Appalachian spring

“No winter lasts forever; no spring skips its turn.” Hal Borland, American author, journalist, naturalist

Though members of our household who are not teenagers are still wearing socks, spring has finally come to Appalachia. And, if the past repeats itself, it will come on quickly. Budding leaves held back by the cold will explode. Ice scrapers we were using early this week will be stashed in trunks. By weekend, we’ll break out the lawn mower.

Spring, like so much of life, is inevitable. Life will always, always find a way.

I am reminded of this not so much by the weather as by an unusual event we attended last night. Those who have given up on public schools as hopeless pools of degradation and violence should have been there. It was a unique performance that involved all 100 plus members of a grade level doing a series of short plays reminiscent of World War II era radio shows, complete with commercials and sound effects.

We watched children, many of whom we’ve been blessed to know since pre-school, pop balloons to emulate battle scenes, speak French in a spy scene, have their characters’ plans to flee Poland crushed, and sing jingles about everything from Slinky toys to Monopoly board games.

It was a tour de force of history, rapid-fire story telling, team work and a view of humanity that is peculiarly American. The latter is what everyone really needed to “see.” While we actually got to see the show as if we were in the studio, it was impossible to forget that what we were “seeing” was actually mimicking an audio production.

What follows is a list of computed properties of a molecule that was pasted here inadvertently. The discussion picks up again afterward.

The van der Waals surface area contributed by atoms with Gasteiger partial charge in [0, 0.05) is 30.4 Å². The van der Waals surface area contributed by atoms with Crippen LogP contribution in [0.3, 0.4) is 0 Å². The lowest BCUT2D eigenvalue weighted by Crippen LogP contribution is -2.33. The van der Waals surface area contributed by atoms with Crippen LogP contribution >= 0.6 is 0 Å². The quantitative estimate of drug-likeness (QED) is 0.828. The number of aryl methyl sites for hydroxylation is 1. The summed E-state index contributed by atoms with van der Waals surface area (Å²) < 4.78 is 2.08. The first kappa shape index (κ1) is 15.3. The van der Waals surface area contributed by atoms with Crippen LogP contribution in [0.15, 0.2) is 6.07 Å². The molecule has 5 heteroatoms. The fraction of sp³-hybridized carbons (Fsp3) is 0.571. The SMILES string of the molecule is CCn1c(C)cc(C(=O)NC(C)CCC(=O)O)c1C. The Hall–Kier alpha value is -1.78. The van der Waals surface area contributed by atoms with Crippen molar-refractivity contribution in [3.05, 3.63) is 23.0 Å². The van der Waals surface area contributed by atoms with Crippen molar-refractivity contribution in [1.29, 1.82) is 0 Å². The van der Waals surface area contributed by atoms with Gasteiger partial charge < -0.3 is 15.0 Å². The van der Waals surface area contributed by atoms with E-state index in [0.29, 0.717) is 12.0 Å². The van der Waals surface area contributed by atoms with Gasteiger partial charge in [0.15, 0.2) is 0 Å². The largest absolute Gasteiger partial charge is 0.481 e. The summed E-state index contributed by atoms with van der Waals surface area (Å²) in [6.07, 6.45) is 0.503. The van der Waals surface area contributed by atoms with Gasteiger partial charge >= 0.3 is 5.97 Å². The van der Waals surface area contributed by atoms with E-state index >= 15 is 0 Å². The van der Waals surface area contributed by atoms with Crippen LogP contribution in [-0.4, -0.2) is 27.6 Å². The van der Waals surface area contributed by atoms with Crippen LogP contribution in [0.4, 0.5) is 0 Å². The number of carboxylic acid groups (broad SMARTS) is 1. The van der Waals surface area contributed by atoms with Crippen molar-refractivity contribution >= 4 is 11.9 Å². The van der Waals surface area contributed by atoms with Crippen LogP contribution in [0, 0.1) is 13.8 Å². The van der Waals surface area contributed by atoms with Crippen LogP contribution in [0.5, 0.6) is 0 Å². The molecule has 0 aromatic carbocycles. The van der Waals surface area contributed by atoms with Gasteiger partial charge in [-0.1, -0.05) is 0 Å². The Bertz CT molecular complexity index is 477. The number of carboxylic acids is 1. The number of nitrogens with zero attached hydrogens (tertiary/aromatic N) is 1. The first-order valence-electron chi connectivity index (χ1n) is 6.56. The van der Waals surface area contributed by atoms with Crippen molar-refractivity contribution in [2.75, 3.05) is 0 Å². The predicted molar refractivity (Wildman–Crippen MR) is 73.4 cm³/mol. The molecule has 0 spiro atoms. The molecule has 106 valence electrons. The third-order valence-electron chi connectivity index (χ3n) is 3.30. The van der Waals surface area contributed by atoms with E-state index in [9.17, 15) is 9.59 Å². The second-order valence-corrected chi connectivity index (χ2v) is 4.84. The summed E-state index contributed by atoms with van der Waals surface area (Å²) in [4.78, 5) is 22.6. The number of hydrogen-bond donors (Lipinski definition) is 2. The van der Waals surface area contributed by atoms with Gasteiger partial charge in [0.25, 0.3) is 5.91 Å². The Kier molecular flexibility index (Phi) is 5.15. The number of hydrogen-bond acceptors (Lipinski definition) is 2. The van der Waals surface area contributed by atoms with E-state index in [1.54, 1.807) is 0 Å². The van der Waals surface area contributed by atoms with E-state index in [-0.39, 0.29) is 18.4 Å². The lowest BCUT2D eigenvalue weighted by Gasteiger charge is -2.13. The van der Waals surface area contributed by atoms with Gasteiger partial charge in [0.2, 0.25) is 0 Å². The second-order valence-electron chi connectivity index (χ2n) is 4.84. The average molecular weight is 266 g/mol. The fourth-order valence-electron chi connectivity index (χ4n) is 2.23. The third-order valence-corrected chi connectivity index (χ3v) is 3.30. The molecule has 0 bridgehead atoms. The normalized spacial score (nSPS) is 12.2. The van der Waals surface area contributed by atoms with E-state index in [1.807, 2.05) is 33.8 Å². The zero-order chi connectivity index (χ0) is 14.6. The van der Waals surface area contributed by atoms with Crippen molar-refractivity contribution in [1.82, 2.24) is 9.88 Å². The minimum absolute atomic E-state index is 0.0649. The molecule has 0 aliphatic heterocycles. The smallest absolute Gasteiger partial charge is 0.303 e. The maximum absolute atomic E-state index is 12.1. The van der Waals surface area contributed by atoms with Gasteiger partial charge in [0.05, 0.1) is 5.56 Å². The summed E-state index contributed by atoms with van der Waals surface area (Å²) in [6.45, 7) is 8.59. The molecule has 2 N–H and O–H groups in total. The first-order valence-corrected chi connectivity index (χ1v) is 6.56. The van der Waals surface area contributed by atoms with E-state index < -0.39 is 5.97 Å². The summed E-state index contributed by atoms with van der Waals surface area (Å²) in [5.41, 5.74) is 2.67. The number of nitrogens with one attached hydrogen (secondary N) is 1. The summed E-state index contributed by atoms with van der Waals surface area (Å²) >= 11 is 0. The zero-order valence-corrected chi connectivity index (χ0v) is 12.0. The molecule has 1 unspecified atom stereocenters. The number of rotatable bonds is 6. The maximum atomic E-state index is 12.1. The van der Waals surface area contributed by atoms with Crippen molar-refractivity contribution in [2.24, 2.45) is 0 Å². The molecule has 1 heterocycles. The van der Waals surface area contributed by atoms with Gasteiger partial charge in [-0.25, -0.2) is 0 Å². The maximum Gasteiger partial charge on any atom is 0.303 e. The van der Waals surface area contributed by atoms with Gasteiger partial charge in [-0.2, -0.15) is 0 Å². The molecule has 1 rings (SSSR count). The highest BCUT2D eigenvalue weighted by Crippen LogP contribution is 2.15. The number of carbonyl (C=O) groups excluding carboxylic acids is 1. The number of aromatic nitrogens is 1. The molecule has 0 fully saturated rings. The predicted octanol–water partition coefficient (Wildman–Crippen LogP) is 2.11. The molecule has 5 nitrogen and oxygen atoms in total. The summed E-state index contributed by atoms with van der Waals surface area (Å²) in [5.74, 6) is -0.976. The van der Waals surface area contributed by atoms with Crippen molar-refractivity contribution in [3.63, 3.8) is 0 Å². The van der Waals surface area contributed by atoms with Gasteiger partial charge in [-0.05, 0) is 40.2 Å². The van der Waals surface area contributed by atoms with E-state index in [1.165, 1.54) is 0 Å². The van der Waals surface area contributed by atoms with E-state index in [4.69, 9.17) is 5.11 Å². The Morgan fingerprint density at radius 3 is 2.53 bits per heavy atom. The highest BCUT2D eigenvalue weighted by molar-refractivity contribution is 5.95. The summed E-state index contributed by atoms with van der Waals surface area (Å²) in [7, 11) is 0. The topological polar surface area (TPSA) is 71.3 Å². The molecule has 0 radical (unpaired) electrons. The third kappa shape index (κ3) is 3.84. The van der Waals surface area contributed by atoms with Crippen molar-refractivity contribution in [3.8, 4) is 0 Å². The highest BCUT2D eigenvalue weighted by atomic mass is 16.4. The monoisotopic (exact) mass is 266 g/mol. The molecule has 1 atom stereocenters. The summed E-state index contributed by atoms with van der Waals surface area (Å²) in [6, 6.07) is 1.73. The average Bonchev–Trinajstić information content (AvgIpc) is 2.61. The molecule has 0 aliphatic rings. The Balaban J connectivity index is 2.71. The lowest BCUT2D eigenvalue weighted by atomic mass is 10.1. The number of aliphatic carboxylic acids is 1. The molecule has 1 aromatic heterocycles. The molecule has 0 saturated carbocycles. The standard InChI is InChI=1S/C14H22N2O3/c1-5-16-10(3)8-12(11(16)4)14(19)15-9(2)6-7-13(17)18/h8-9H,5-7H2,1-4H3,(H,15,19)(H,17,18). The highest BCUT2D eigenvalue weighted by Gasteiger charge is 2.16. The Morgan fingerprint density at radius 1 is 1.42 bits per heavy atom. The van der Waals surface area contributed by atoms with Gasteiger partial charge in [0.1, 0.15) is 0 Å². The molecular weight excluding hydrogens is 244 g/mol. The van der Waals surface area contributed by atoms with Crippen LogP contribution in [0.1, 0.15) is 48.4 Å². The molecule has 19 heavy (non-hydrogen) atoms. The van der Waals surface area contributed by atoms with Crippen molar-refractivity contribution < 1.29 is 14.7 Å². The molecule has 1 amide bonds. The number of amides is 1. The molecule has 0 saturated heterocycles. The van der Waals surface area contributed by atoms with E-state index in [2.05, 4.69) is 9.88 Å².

It was only because of sight that we knew there was a white boy playing the part of a Tuskegee airman. That we knew that students of every color, ethnicity and religion were playing the parts of Jews, priests, Nazis, mafioso and upper-crust white people. That we knew that at least one of the jingle singers was wearing a hijab, that others were first-generation immigrants, that still others who shined in key roles did so in spite of mighty struggles in the academic realm.

It was an Appalachian Hamilton, full of our story, not your story or my story. And it is inevitable. While various political factions wrestle with who we are as a people and a nation, most of the actual people seem to have already figured this out. American life is moving right along, city by city, school by school, street by street, neighbor by neighbor.

Here’s hoping that it will continue to always, always find a way.

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